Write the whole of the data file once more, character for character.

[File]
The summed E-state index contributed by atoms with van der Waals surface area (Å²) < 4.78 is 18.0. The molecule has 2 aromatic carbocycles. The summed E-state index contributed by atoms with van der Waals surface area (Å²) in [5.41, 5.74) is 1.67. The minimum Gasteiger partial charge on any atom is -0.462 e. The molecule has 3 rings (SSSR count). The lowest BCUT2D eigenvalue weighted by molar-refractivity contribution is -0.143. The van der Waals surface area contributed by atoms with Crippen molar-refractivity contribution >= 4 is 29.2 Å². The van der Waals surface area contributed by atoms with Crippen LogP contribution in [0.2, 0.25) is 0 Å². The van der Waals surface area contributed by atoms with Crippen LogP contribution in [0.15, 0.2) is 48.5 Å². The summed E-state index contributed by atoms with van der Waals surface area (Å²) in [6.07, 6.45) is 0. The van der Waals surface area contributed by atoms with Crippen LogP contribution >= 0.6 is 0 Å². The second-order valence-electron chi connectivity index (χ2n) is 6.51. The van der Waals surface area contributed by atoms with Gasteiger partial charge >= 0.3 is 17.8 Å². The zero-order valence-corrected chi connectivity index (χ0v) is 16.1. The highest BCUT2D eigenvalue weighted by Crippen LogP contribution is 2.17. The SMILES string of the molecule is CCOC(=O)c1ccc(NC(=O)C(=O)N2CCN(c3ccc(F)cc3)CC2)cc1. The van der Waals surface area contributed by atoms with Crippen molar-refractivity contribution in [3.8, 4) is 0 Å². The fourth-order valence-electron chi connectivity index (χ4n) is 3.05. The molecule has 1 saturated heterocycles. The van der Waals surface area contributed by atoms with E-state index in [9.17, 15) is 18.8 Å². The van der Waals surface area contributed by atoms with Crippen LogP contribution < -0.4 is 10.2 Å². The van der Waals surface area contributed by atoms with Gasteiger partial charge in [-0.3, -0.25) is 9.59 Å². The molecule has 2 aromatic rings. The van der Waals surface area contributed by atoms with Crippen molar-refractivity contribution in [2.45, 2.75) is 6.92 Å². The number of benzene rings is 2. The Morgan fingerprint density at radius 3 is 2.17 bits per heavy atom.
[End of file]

The summed E-state index contributed by atoms with van der Waals surface area (Å²) < 4.78 is 18.0. The molecule has 2 aromatic carbocycles. The summed E-state index contributed by atoms with van der Waals surface area (Å²) in [5.41, 5.74) is 1.67. The minimum Gasteiger partial charge on any atom is -0.462 e. The molecule has 3 rings (SSSR count). The lowest BCUT2D eigenvalue weighted by molar-refractivity contribution is -0.143. The van der Waals surface area contributed by atoms with Crippen molar-refractivity contribution >= 4 is 29.2 Å². The van der Waals surface area contributed by atoms with Crippen LogP contribution in [0.2, 0.25) is 0 Å². The van der Waals surface area contributed by atoms with Crippen LogP contribution in [0.15, 0.2) is 48.5 Å². The summed E-state index contributed by atoms with van der Waals surface area (Å²) in [6.07, 6.45) is 0. The van der Waals surface area contributed by atoms with Crippen LogP contribution >= 0.6 is 0 Å². The second-order valence-electron chi connectivity index (χ2n) is 6.51. The van der Waals surface area contributed by atoms with Gasteiger partial charge >= 0.3 is 17.8 Å². The zero-order valence-corrected chi connectivity index (χ0v) is 16.1. The highest BCUT2D eigenvalue weighted by Crippen LogP contribution is 2.17. The SMILES string of the molecule is CCOC(=O)c1ccc(NC(=O)C(=O)N2CCN(c3ccc(F)cc3)CC2)cc1. The van der Waals surface area contributed by atoms with Crippen molar-refractivity contribution in [3.8, 4) is 0 Å². The fourth-order valence-electron chi connectivity index (χ4n) is 3.05. The molecule has 1 saturated heterocycles. The van der Waals surface area contributed by atoms with E-state index in [9.17, 15) is 18.8 Å². The van der Waals surface area contributed by atoms with Crippen LogP contribution < -0.4 is 10.2 Å². The van der Waals surface area contributed by atoms with Gasteiger partial charge in [-0.3, -0.25) is 9.59 Å². The molecule has 2 aromatic rings. The van der Waals surface area contributed by atoms with Crippen molar-refractivity contribution in [2.45, 2.75) is 6.92 Å². The number of benzene rings is 2. The Morgan fingerprint density at radius 3 is 2.17 bits per heavy atom.